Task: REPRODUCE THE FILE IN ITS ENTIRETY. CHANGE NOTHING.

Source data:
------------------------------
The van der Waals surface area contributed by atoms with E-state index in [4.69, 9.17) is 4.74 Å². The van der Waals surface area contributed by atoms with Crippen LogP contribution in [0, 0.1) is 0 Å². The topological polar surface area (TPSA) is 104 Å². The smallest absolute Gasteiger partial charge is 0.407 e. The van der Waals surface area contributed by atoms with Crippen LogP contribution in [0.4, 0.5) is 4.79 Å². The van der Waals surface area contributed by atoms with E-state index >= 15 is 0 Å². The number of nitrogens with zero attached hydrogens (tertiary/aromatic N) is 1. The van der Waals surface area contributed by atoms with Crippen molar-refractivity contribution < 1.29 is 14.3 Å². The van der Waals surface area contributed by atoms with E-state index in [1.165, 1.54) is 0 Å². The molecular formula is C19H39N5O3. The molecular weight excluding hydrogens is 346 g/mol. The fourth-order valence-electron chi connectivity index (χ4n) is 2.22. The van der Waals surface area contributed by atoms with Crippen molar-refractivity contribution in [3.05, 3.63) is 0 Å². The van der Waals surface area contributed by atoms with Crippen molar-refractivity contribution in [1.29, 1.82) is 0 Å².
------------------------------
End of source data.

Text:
The van der Waals surface area contributed by atoms with E-state index in [4.69, 9.17) is 4.74 Å². The van der Waals surface area contributed by atoms with Crippen LogP contribution in [0, 0.1) is 0 Å². The topological polar surface area (TPSA) is 104 Å². The smallest absolute Gasteiger partial charge is 0.407 e. The van der Waals surface area contributed by atoms with Crippen LogP contribution in [0.4, 0.5) is 4.79 Å². The van der Waals surface area contributed by atoms with E-state index >= 15 is 0 Å². The number of nitrogens with zero attached hydrogens (tertiary/aromatic N) is 1. The van der Waals surface area contributed by atoms with Crippen molar-refractivity contribution < 1.29 is 14.3 Å². The van der Waals surface area contributed by atoms with E-state index in [1.165, 1.54) is 0 Å². The molecular formula is C19H39N5O3. The molecular weight excluding hydrogens is 346 g/mol. The fourth-order valence-electron chi connectivity index (χ4n) is 2.22. The van der Waals surface area contributed by atoms with Crippen molar-refractivity contribution in [3.05, 3.63) is 0 Å². The van der Waals surface area contributed by atoms with Crippen molar-refractivity contribution in [1.29, 1.82) is 0 Å².